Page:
Former NYPD cops Richard Murphy (l.) and Edward McMellon were accepted into the FDNY despite being knocked off the police force for their involvement in the fatal shooting of Amadou Diallo.
FDNY hiring practices were scrutinized Monday as a top department official was questioned about the hiring of two white former cops who beat murder raps in the infamous police shooting of Amadou Diallo.
Dean Tow, director of candidate investigations for the FDNY, was grilled in Brooklyn Federal Court Monday by a lawyer for the Vulcan Society, a fraternal organization of black firefighters.
The organization wants the court to appoint a special monitor to oversee reforms in the FDNY - particularly in the hiring exam, which has helped create a department that is 91% white.
Tow struggled to explain how a white firefighter candidate who had earlier been entangled in a domestic incident involving a weapon was hired, while a minority candidate who was arrested for "pushing" his wife was not.
"I did not have these two cases before me at the same time," Tow said.
Tow was then asked about former NYPD cops Richard Murphy and Edward McMellon. They got jobs at the FDNY after they were cleared by a jury of gunning down Diallo, who they had mistaken for a wanted rapist.
"Did you have any concern that, perhaps, in shooting an innocent civilian (the cops') judgment, while although not criminal, may have been faulty?" asked lawyer Richard Levy, counsel for the Vulcan Society.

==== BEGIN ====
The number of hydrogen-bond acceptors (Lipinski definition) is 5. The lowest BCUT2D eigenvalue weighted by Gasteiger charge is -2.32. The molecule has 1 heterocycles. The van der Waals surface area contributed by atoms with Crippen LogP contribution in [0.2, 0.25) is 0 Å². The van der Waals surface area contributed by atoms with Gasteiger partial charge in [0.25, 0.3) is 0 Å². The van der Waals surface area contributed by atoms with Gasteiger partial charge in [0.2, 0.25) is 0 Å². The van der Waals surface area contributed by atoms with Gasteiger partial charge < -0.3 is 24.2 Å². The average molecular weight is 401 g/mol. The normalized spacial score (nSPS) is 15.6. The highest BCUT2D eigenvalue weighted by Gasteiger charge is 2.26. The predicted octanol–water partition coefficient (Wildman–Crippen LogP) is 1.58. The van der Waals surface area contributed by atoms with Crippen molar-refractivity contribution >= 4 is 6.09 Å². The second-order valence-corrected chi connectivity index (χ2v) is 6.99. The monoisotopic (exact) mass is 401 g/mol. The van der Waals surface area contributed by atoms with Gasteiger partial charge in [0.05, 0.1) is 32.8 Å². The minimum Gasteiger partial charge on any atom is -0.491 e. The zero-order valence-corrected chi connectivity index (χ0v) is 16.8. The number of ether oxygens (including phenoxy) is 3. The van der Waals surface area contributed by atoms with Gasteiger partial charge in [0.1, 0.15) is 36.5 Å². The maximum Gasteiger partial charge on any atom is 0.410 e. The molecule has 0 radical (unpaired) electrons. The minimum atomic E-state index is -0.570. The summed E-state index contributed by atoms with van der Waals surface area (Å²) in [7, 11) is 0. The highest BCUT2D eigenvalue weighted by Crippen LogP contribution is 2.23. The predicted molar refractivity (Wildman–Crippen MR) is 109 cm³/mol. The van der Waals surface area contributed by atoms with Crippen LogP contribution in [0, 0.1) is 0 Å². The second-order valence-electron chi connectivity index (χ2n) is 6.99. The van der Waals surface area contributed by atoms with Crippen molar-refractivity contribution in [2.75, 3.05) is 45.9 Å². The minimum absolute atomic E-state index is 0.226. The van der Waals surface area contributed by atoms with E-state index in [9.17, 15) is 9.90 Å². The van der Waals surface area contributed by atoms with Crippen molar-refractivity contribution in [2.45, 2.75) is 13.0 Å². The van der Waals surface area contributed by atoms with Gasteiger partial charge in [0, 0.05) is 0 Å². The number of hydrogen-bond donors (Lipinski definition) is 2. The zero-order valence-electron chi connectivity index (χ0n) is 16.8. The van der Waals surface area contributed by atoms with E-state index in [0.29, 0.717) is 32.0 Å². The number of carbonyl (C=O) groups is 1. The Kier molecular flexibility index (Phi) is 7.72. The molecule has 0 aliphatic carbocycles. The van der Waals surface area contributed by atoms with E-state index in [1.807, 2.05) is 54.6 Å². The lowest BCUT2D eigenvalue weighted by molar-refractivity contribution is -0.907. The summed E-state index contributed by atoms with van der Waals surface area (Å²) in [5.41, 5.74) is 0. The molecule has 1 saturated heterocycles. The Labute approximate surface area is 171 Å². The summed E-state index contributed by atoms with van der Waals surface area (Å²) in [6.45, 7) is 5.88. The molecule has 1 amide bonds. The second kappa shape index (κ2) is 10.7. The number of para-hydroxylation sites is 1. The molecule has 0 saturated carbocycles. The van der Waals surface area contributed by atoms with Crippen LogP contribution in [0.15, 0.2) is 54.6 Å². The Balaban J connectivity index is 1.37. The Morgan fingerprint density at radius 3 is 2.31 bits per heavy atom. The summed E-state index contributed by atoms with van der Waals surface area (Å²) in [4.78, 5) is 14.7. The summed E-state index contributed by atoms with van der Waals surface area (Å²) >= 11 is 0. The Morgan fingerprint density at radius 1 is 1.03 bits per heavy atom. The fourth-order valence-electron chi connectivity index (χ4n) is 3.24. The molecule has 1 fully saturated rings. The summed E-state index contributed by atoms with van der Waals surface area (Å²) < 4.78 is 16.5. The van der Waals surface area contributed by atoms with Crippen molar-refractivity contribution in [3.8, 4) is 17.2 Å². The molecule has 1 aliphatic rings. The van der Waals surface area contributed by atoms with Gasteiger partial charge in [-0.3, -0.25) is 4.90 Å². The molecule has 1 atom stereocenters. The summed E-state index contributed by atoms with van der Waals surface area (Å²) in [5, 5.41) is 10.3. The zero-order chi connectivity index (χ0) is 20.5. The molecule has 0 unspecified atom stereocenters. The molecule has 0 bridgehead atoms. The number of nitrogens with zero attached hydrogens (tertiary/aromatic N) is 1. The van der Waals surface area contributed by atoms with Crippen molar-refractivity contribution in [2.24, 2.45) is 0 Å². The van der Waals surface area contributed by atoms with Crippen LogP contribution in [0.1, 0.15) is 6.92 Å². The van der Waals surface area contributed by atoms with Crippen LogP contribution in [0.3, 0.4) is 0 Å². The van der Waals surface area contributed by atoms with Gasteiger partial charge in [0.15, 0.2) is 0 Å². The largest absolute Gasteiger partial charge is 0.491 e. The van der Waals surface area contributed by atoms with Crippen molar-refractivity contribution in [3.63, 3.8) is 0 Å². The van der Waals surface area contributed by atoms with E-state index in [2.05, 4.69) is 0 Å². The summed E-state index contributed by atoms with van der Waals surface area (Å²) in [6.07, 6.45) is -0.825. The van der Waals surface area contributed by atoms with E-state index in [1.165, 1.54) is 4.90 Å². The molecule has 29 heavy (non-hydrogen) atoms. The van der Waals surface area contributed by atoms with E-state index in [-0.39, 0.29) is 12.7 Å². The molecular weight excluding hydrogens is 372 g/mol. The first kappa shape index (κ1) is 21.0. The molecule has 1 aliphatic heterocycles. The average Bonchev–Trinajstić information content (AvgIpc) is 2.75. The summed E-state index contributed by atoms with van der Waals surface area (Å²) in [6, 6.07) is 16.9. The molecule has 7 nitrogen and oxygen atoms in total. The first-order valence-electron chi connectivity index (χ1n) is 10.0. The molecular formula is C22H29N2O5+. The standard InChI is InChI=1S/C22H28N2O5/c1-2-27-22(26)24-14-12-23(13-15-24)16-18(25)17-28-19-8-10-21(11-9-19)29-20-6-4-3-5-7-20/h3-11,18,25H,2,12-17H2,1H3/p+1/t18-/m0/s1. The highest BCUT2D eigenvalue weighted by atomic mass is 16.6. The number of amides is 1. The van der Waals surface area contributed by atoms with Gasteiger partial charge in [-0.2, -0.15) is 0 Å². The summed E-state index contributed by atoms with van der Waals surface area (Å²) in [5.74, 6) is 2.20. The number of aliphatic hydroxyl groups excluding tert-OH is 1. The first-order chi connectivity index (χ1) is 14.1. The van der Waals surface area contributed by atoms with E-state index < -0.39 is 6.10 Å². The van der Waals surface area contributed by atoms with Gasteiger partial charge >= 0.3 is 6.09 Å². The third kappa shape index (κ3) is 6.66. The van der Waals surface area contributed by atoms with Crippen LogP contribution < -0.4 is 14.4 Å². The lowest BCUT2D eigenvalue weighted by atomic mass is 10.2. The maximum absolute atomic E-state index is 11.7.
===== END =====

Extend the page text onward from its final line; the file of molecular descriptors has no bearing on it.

"No," Tow replied tersely.
The Vulcan Society is seeking the appointment of a special monitor by Federal Judge Nicholas Garaufis to order changes in the way the FDNY recruits candidates and vets them. It also wants the monitor to reform the way the department investigates discrimination and retaliation complaints lodged by minority firefighters.
Garaufis has previously ruled that the last two written firefighter tests were discriminatory against minorities. As a result, the FDNY has been barred from hiring new firefighters for the last three years.
The FDNY announced recently that it has developed a new test, but it has yet to be approved by Garaufis.
In the coming days, Garaufis will hear testimony from black firefighters about racial hatred in city firehouses. That testimony is expected to include allegations of a white firefighter wearing Ku Klux Klan robes; nooses being placed in firehouses; and slurs being scrawled on a flyer commemorating the deaths of black firefighters on 9/11.
City lawyers tried to preclude that testimony, calling it "inflammatory." They argued it would have a negative effect on the FDNY's current campaign to recruit minority candidates to take the next firefighter exam.
But Garaufis shot right back. He said that if the city is worried about that fallout, it should therefore settle the ongoing civil rights lawsuit originally brought by the federal government.
"If anyone's worried about the effect the Fire Department's alleged dirty linen is going to have on the recruitment process, let the chips fall where they may," Garaufis said.